The Origin of Dorset Blue PGI
The blue cheese Dorset is one of the oldest English cheeses, for some centuries fallen into oblivion, and in the eighties exhumed by the will of a factor, Mike Davies, currently the only manufacturer protected by Slow Food.
Dorset is an English county that overlooks the English Channel, southwest of London, an area that was conquered by the Romans and where dairy farming began as early as 1800 BC. The city is well known with the local producers and Farmers Market. Dorset blue cheese, however, was only invented in the eighteenth century and its production was based on leftover milk discarded from the manufacture of butter, at the time much more in demand and valuable.
Today, skim milk is still used to obtain Dorset Blue, or at least a combination of whole and skim milk to make the cheese wetter and softer than the original hard cheese, but really very hard and difficult to chew, so much so that in the Dorset area it is commonly called Vinny or Vinney, which is the dialect word for affectionately saying “old”, “moldy”, Dorset Blue cheese is in fact a blue cheese.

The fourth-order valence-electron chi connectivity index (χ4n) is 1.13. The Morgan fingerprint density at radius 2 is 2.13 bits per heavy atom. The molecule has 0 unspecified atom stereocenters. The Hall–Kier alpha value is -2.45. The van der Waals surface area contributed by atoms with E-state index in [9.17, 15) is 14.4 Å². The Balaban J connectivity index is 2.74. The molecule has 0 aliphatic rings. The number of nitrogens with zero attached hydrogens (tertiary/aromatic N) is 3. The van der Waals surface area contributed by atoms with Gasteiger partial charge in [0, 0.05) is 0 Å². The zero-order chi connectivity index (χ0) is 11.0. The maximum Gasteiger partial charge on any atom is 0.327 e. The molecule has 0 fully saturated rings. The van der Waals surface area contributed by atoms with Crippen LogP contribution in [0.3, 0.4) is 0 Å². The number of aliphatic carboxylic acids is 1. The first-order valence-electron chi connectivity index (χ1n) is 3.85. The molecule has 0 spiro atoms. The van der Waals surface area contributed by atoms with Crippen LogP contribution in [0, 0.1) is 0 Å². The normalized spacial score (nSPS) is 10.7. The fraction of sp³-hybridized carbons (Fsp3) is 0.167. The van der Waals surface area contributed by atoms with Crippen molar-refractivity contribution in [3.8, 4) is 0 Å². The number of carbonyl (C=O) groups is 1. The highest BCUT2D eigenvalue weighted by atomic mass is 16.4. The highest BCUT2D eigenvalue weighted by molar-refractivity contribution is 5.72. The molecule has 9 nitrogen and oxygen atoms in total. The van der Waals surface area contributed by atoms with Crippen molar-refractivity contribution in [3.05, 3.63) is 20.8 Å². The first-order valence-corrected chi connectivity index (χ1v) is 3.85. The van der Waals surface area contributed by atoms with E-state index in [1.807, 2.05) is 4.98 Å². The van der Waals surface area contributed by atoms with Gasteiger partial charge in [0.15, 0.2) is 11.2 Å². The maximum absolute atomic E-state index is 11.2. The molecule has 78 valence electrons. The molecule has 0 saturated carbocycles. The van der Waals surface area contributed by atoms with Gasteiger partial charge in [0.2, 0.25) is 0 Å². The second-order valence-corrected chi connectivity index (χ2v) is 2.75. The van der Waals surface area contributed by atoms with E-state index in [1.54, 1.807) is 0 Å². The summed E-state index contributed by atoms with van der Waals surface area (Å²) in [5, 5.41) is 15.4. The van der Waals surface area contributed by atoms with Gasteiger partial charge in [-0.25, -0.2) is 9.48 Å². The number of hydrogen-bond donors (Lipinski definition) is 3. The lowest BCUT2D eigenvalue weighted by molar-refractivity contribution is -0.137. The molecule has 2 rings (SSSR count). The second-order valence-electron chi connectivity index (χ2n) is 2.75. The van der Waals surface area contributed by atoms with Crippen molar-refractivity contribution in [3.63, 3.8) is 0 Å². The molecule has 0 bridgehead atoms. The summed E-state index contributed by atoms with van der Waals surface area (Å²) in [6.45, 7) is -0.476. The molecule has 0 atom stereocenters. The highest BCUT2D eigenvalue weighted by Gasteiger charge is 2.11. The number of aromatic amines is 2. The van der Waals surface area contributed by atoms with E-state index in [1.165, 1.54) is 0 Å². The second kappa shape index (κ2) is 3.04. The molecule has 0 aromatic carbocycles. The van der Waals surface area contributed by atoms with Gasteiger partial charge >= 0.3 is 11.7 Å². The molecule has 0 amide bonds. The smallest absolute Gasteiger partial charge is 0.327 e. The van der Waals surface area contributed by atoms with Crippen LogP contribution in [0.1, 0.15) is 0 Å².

It has recently obtained the PGI designation with the name of Dorset Blue Vinny.
First, the cow’s milk is partially skimmed, i.e. its fat percentage is reduced to a level of 3%. Lactic ferments, Roquefort bacteria and rennet are added to the heated milk so as to obtain the curd which is cut, stirred and placed to heat for a whole night.
The next day the whey is taken from the curd and pieces of cheese are formed which will be turned over from time to time until the right degree of acidity is reached, then the drying and pressing operation is carried out for 4 days.
Salting takes place dry and only superficially to favor the development of the rind, then the cheese is left to mature for 4 weeks, after which the perforation is carried out to facilitate the entry of air and bacteria that will develop the characteristic blue veins.
The seasoning varies from 6 to 18 weeks.
Characteristics of Dorset Blue cheese PGI
- Dorset Blue Vinny is a semi-fat (40-46% fat), blue-veined and hard cheese. The crust is dark gray with brown and white spots, very rough, the inside is straw yellow with irregular blue and green veins.
- The taste is strong, spicy, with herbaceous hints.
- It goes well with fresh fruit, such as figs or pears, and with the typical English dry buttery biscuits, but can also be used in small pieces to dress pasta or salads.
- Try it alone after a meal with a cider or a glass of red port.